Shift in Gear

Memoir by
Nov 4, 2013 · 5 min read

Death. We hear the word so frequently that it’s become almost meaningless. We see it on the news when we read about suicides, murders, and accidents. We see it in movies and even throw it around as a joke. But how often does the prospect of death truly cross our minds?

We walk around thinking we’re invincible. We play, laugh, and plan for our future as if we’re guaranteed a future. We speak about tomorrow and what we’re going to accomplish, but we fail to realize that tomorrow might never arrive. Dec. 4, 2012 was the scariest day of my life. I had an awakening. Being saved from death by a millisecond, quite literally a millisecond tends to do that, I suppose.

The sunset was vivid and beautiful. I had prayed Maghrib and was leaving to pick up my brother and sister. Along the way, I was supposed to deliver biryani to some family friends. I pulled up to the entrance of my neighborhood. It was exactly 5:30 pm. I looked both ways twice. The only cars I could see were two that were coming from my left. There were no other cars coming from that direction, so for the most part, traffic had cleared momentarily.

I never saw the car in the middle lane behind them.

I had checked twice before turning. There was no car there. The entrance to my neighborhood is slightly elevated so I could see from above the cars that were approaching. It wasn’t even dark outside. To this day, I stubbornly stand by the fact that there had been nothing there. Obviously I was wrong.

I drove onto the intersection. At the time, death was the last thing on my mind.

Then, something slammed into my car at 45 miles per hour. The sound of metal upon metal echoed throughout the quiet neighborhood. Multiple airbags deployed in my face. There was an acrid smell and smoke seeped everywhere. I don’t remember anything else, except the fact that I was screaming and screaming and wondering what had just happened.

***

Arms wrapped around myself and shoulders hunched in the cold, I walked over to where the remains of my car were. It was getting dark and the police still hadn’t arrived. I just stood there, horrified by the mess. The front of my car had been wiped clean away. Green fluid was leaking out of the hood and the smell of smoke tainted the air. Wires and engine parts hung out of the body and shards of glass were scattered a hundred feet in every direction. It was unrecognizable.

And it was on that night, that the possibility of death brutally hit me. I could have died. I really could have died. Had the timing varied by a millisecond, instead of the front of our cars hitting each other, the outcome would have been completely different. The entire front of my car had flown down the road a hundred feet or so. Had I accelerated earlier, the other car would have hit my driver’s side and it could have been my body, not the car’s, a hundred feet away. Had I accelerated later, I would have hit the passenger side of the other car, perhaps fatally injuring the driver or passenger. But all of us walked away without a scratch. SubhanAllah, what perfect timing.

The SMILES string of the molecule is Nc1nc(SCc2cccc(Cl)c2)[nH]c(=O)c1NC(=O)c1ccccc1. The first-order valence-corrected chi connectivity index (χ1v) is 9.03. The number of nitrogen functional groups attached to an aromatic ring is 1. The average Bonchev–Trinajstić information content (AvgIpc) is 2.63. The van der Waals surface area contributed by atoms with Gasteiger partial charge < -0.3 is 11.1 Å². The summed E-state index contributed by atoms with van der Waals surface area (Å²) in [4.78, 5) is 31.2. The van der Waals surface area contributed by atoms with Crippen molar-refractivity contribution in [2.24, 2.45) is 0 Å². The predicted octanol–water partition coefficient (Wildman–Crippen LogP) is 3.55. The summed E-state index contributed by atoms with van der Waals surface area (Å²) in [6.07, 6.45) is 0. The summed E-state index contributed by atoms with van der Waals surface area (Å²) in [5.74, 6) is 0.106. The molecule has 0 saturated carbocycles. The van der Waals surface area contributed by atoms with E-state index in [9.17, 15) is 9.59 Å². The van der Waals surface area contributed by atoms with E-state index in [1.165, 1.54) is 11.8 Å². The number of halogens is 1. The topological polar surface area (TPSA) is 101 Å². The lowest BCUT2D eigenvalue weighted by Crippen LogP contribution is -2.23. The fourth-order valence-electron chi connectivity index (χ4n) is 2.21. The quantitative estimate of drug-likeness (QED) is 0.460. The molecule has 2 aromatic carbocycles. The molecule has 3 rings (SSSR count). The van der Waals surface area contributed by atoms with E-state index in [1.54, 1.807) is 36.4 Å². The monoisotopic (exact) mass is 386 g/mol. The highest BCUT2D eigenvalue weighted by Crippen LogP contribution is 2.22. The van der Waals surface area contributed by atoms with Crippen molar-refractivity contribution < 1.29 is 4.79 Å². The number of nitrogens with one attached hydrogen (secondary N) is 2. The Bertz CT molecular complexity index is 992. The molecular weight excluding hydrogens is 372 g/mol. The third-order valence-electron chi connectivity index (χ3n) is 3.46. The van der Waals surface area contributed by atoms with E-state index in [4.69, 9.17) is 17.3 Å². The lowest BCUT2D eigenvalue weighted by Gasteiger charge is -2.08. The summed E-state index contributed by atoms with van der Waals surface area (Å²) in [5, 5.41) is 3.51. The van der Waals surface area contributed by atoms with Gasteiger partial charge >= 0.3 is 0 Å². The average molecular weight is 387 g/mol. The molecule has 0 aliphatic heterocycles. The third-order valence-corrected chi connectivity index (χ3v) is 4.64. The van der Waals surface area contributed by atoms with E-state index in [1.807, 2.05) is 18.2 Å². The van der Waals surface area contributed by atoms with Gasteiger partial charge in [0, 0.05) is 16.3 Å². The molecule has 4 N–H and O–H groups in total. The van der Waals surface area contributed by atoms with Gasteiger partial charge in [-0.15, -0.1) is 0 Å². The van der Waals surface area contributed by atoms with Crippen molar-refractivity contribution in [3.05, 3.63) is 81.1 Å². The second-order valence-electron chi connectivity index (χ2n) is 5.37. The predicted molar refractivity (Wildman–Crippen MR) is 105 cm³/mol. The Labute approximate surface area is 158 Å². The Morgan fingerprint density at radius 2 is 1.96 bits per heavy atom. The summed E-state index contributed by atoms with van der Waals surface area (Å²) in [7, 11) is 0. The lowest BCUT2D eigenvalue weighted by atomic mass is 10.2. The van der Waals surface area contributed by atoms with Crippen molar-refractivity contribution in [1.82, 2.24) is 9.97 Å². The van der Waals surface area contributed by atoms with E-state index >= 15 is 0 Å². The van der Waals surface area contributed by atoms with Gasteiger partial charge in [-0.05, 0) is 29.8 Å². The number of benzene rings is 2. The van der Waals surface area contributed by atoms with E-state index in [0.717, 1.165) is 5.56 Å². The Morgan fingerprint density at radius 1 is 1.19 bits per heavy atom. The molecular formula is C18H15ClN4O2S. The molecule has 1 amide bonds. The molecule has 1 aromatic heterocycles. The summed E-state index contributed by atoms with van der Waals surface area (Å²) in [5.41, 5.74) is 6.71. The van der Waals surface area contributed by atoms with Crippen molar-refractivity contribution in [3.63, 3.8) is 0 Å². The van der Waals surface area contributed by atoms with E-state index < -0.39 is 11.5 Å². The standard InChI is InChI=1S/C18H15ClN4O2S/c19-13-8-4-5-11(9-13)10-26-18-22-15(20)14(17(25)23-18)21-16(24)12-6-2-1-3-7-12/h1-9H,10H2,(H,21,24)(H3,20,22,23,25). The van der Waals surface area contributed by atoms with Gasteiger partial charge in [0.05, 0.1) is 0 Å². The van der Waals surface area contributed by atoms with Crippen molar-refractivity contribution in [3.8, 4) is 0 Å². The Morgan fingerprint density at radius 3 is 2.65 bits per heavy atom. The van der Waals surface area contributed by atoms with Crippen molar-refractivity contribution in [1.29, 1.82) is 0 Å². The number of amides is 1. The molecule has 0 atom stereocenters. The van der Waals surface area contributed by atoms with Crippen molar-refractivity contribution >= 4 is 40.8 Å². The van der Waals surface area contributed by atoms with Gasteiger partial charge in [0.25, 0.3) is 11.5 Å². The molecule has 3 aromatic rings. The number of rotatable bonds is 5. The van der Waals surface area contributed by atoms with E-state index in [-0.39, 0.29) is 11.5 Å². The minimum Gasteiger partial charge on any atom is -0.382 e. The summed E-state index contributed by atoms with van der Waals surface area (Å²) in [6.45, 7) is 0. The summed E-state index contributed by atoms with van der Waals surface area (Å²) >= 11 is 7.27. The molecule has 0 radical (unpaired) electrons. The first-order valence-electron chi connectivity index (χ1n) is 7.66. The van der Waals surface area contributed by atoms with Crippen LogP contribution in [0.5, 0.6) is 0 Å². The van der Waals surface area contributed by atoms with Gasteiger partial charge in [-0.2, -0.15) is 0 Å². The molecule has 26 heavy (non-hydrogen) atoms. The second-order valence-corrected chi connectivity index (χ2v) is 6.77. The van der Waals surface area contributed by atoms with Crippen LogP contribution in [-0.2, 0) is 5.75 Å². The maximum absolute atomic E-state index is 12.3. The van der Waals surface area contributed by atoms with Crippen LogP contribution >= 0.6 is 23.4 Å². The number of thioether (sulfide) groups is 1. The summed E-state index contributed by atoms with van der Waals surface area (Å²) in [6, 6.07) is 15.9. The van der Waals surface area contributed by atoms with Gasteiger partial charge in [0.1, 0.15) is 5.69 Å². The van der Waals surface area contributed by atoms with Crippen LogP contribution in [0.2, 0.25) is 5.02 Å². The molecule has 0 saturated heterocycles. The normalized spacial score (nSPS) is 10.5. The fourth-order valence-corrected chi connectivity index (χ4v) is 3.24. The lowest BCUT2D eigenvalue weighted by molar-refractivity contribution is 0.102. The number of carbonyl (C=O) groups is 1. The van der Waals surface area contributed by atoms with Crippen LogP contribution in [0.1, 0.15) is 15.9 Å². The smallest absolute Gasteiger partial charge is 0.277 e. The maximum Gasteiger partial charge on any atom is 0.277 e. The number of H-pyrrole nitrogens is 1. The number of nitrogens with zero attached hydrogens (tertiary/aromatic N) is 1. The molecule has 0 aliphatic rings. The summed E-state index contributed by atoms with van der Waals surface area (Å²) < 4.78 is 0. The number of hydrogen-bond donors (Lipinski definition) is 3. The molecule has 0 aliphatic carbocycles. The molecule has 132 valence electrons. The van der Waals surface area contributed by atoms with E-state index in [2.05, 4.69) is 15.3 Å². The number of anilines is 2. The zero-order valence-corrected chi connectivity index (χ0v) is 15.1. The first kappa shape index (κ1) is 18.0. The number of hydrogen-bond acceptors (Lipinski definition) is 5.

When I arrived home, I went upstairs and drew in a few deep breaths. Instead of resting like my mom had asked, I went to the bathroom and made wudhu. My face was an ugly, wet mess from how much I’d been crying. But that was the least of my worries. I was alive. I was alive. That was a miracle within itself. I had literally walked away unharmed. Still standing by the bathroom sink and staring at my defeated self in the mirror, I shuddered as I remembered hearing the crash of the metal exploding as both cars impacted. The smell of smoke and burning and the sound of me screaming.

I then prayed Isha. As I rose from sujood, I realized, had I died, or been paralyzed, or just not been awake and healthy and alive, I wouldn’t have even been able to pray to the One who had spared my life. The One who had blessed me, and granted me another opportunity to turn around and correct my ways. Would I have made it to Jannah if I died that night? Was I ready to be questioned in my grave? Was I ready to meet with my Creator and could I have been 100 percent positive that He would have been pleased with the way I had led my life?

No. What happened that night proved it. How could I not be grateful? A fraction of a second made a difference in whether my life or the life of another existed. A fraction of a second prevented many families from experiencing the terrible loss of death. A fraction of a second was the biggest blessing I had ever been bestowed with. I’d been given another day, another chance. Once more, Allah had bestowed His infinite mercy upon me and saved me from inscrutable pain and agony. The Angel of Death does not distinguish between age. He doesn’t ask if we’re ready to meet our Creator or not. He just comes.

Every soul shall taste death; then to Us shall you be returned.” (Al-‘Ankabut, 29: 57)

My soul had been a millisecond away from that taste. And it was in that moment of near death that I felt most alive.

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4 Responses to "Shift in Gear"

  1. Raadia says:

    I tried to translate my mental comments into words, but all that I can articulate is one: Subhanullah. Thank you very much for sharing this piece.

  2. Shahin says:

    Thank you for the moving reminder; it really has made a difference and it was very well-written as well :)

  3. Aysha Samjoo says:

    Deep, and very well written mashaAllah.

  4. Khadija Love says:

    Subhanallah this is so emotional and it made me realize that some of us take our life for granted not knowing that death can approach us at any second. May allah may the best days of our life the day we meet him and may we all lead a good life full of righteous so Allah could be pleased with us on the day of judgement…

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